16. Mr. Khan, seasoned Bollywood beefcake, is a well-muscled hunk who doesn't take himself too seriously in fight scenes. If only the film's archly slick director, Siddique, had adopted the same winking attitude toward the romantic arc. A twist near the end sends this contrived movie into a maudlin stratosphere from which it doesn't recover.
  17. The result is a movie that isn't crummy, exactly, just blah: when the freakiest teeth on screen belong not to one of Walt Conti's animatronically realized sharks but to a good-ol'-boy called Red, you know you have a problem.
  18. Its serious intentions notwithstanding, Beware the Gonzo is essentially a comedy with a mean streak; its portrait of the big man on campus is truly venomous.
  19. If Paul Levesque, the professional wrestler better known as Triple H, hopes to follow the career path of, say, Dwayne Johnson, who is now a credible action-adventure leading man, he's going to need movies a lot better than Inside Out to do it.
    • 49 Metascore
    • 40 Critic Score
    This debut feature by the Canadian director Deborah Chow is so artistically well-intentioned and earnest in its ambitions that you can almost forgive the banality of its every scene.
  20. If Kate's hyperkinetic cheer and shrill self-absorption are Carrie trademarks, 13 years after "Sex and the City" first appeared on television, their appeal has all but evaporated. I Don't Know How She Does It seems stuck in the past.
  21. Notable at least in part for its fumbled potential, this health-care-industry melodrama possesses all the right ingredients: an idealistic young lawyer, a corrupt corporate villain and a sympathetic victim. It just fails to assemble them into a compelling whole.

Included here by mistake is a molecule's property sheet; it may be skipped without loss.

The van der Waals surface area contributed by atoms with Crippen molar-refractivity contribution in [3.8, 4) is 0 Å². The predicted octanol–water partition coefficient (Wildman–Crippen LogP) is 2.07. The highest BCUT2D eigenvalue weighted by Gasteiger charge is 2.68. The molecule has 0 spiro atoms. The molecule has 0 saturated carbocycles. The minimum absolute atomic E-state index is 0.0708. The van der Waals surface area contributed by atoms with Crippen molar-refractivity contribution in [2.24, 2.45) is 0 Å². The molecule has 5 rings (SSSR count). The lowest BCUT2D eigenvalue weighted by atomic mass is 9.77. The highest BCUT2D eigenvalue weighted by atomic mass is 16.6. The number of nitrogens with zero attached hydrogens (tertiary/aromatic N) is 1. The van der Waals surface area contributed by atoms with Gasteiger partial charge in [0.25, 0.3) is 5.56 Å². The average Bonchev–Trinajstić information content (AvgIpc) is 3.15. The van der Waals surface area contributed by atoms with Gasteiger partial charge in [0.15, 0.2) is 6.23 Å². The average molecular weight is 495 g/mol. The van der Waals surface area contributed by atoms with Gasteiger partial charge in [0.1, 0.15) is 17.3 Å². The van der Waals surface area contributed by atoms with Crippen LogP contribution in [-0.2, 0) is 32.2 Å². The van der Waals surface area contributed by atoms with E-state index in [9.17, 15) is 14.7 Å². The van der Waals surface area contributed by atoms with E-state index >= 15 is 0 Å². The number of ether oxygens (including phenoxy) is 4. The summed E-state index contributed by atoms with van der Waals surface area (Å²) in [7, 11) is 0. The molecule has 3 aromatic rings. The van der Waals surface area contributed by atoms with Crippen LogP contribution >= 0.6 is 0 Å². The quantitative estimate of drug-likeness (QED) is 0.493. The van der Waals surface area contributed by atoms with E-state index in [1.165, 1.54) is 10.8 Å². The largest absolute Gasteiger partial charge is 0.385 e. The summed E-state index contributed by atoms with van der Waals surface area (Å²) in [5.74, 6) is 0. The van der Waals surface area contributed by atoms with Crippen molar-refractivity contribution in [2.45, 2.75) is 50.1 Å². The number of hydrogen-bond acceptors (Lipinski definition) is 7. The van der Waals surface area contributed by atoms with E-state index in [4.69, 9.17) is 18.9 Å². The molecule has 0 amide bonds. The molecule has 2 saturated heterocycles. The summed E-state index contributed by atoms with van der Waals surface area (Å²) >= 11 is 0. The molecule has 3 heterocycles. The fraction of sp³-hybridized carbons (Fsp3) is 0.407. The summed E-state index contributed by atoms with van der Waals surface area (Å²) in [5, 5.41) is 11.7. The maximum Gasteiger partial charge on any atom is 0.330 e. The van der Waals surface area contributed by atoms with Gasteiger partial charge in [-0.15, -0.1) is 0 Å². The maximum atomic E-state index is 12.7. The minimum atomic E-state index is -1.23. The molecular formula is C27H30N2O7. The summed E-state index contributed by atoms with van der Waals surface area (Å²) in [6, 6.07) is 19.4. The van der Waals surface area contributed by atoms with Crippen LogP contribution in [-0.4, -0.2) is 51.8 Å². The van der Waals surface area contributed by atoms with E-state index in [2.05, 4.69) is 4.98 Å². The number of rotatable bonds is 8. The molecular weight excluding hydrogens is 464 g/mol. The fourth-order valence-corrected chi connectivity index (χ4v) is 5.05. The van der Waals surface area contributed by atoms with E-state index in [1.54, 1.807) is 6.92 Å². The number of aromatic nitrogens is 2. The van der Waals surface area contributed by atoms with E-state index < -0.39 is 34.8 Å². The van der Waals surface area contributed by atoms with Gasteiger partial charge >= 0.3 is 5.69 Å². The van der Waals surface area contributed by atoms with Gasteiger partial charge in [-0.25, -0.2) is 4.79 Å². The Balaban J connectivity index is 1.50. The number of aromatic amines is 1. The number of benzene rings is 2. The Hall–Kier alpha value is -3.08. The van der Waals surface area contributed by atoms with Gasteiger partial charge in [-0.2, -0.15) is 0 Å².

22. It feels warmed over, devoid of urgency and, in spite of Mr. Broomfield's on-camera displays of doggedness, lacking in curiosity.
  23. This crackpot thriller from the usually competent Jim Sheridan leaves only one mystery unsolved: what on earth was he thinking?
  24. Deep down, though, this movie by the first-time writer-director Abe Sylvia is desperate for approval. Starting out with a blast of profanity and sexual brazenness, it lands in a zone of earnest, sloppy weepiness.
  25. This debut feature from Matthijs van Heijningen is as stiff as the Antarctic tundra. Where the earlier film pulsed with precisely calibrated paranoia and distinctly drawn characters, this inarticulate replay unfolds as mechanistically as a video game.
  26. Mr. Lee gathers together a lifetime of hurt without conveying that there's something personal at stake.
  27. Its scenes frequently feature Africans machine-gunning other Africans or hacking them to death with machetes. This is a disturbing sight indeed. Maybe it was intended as a metaphor, but this movie isn't nearly sophisticated enough to pull off that kind of commentary. It's not really even sophisticated enough to be an absorbing zombie movie
  28. The film advances the "let's put on a show" genre into a grim and hopeless direction, just right for hard times. In different hands Happy Life might become a decent movie. Maybe it's best thought of as a demo.
  29. The script, by Mr. Marshall and R. A. White, doesn't contain enough that's genuinely funny, which leaves everybody trying too hard. Only Ann-Margret, as the fair's reigning queen, retains her dignity.